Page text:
Again, if you can direct me to similar authoritative icons that depict such things, it would be much easier to decide if this particular icon fits in that genre or not. If that genre does not exist, then that perhaps ought to serve as evidence that this might not be an appropriate subject to iconify. Otherwise, if the subject is appropriate, then we must ask if this particular icon does so in an appropriate manner. Concerns as to why this might NOT be so have already been fairly well covered, at least to best determination of this bear of admittedly little brain.

Herman the Pooh

#27 Olga

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Posted 11 September 2008 - 09:55 AM

Herman makes some very valid points to Fabio's enquiry. This matter could be approached in various ways, my first thought on reading their posts was "where do I start?". My second thought was "there is no such thing as a brief reply to this". My apologies for the length of this post:

First and foremost, iconography is, above all else, concerned with the revelation of God in Trinity: of the incarnation of the Son and Word of God which has allowed the sanctification of fallen creation (matter), including humanity (made in the image of God)**; of the signs and wonders of the Divine revelation in both the Old and New Testament periods; and, in its portrayal of the saints, their transfiguration from mere men and women into those who have attained deification, a "oneness with God" and full participation of the heavenly life with God and in God, through the conduct of their earthly lives and their steadfast witness to the true faith. They have become true icons and reflections of the Divine. The word godly is most apt to describe them.

(** St John of Damascus sums this up beautifully: "Of old, the incorporeal and uncircumscribed God was not depicted at all. But now that God has appeared in the flesh and lived among men, I make an image of God who can be seen. I do not worship matter, but I worship the Creator of matter, who through matter effected my salvation. I will not cease to venerate the matter through which my salvation has been effected."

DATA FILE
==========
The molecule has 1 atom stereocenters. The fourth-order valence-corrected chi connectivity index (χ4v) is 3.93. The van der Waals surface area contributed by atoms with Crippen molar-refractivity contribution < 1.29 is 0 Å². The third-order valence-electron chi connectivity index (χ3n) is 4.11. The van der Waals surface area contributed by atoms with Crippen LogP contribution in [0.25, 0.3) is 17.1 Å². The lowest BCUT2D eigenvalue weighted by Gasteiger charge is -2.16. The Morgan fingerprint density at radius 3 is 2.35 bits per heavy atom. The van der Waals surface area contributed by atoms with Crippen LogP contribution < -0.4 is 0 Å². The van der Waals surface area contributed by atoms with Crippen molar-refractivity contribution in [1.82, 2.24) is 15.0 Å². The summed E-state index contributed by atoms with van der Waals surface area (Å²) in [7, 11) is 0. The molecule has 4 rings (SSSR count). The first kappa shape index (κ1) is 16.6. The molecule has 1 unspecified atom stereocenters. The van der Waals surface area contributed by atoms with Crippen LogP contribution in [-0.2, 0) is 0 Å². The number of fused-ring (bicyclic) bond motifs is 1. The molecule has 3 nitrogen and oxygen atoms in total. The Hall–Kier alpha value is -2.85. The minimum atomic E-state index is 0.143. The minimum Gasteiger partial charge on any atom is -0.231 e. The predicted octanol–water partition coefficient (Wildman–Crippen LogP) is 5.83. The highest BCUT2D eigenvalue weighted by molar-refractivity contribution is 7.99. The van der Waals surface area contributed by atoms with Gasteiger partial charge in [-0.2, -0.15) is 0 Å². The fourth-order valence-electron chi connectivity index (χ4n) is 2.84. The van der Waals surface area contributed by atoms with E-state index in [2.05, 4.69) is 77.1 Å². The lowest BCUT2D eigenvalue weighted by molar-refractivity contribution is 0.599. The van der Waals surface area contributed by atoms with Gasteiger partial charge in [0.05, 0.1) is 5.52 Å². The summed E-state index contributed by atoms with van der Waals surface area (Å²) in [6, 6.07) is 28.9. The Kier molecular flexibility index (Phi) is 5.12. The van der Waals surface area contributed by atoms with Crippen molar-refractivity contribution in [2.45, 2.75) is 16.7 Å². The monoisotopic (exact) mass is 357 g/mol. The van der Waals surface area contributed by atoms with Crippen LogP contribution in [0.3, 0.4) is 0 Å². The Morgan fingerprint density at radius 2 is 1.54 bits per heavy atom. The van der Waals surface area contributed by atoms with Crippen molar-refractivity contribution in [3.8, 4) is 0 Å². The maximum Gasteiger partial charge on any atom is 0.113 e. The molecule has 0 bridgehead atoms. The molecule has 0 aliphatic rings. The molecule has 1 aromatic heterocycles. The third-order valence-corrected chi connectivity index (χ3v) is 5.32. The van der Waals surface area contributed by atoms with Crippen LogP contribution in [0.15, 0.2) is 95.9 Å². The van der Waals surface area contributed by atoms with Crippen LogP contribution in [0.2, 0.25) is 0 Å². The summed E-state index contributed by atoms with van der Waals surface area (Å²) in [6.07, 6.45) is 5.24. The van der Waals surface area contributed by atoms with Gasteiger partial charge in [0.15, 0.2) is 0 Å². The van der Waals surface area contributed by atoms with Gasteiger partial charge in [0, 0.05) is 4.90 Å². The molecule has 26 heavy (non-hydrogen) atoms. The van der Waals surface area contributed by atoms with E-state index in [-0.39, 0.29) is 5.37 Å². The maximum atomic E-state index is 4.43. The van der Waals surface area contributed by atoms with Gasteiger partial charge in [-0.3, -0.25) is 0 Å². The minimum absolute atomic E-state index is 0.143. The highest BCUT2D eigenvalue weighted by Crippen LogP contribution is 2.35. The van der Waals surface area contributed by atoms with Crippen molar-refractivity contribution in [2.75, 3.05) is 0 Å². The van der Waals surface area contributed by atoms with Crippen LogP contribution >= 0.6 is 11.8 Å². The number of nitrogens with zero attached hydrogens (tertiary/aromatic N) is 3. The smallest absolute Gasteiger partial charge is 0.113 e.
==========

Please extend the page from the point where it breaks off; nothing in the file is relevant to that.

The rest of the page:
Secondly, in the same way that the saints have obliterated their passions to give themselves completely to God, icons must also reflect this dispassionate quality. Obvious displays of human emotions, even a “positive” one such as laughter, are considered to be manifestations of human passion, and therefore have no place in iconography. Christ’s kingdom is “not of this world” (John 18: 36), therefore the portrayal of saints in their spiritually transformed state must be dispassionate. This also applies to church singing and reading; the singers and readers are there to glorify God and serve the church by their efforts, not to self-aggrandise. Even the display of sorrow in the face of a saint or the Mother of God should be kept subtle, with the emotion conveyed with the eyes, not through histrionics.

Thirdly, there must be complete agreement between scripture, liturgical content (which represents the distillation of the doctrinal, dogmatic and theological position of the Church - readers may remember the thread on the iconography of St Joseph the Betrothed from a while back), and the pictorial content of an icon for any icon to be deemed canonical.

Hence there is no place for ugliness, anger, enmity, and other negative emotions in iconography. The purpose of an icon is to draw us closer to God. Of course, there are specific examples of didactic icons, such as Last Judgement and Ladder of Divine Ascent which feature fearsome dragon-like creatures swallowing unrepentant evildoers. The Resurrection icon shows the personification of sin and death bound in chains in the abyss. It may be said, therefore, if there is room for such portrayals in these canonical icons, then why object to the presence of the figures in the Ark of Salvation image?

I offer this reply: An icon is a material, tangible expression of the incarnate God. The iconographic portrayal of the saints as icons of Christ, then, should reflect the sanctity, dispassion and boundless compassionate mercy of Christ to those who repent of their sins. Do we not pray to the saints and the Mother of God to intercede on our behalf? Are we not exhorted to pray for our enemies, to love them, and not to hate them? Of all scripture passages on this theme, Matt. 5: 43-48 is perhaps the most useful and succinct: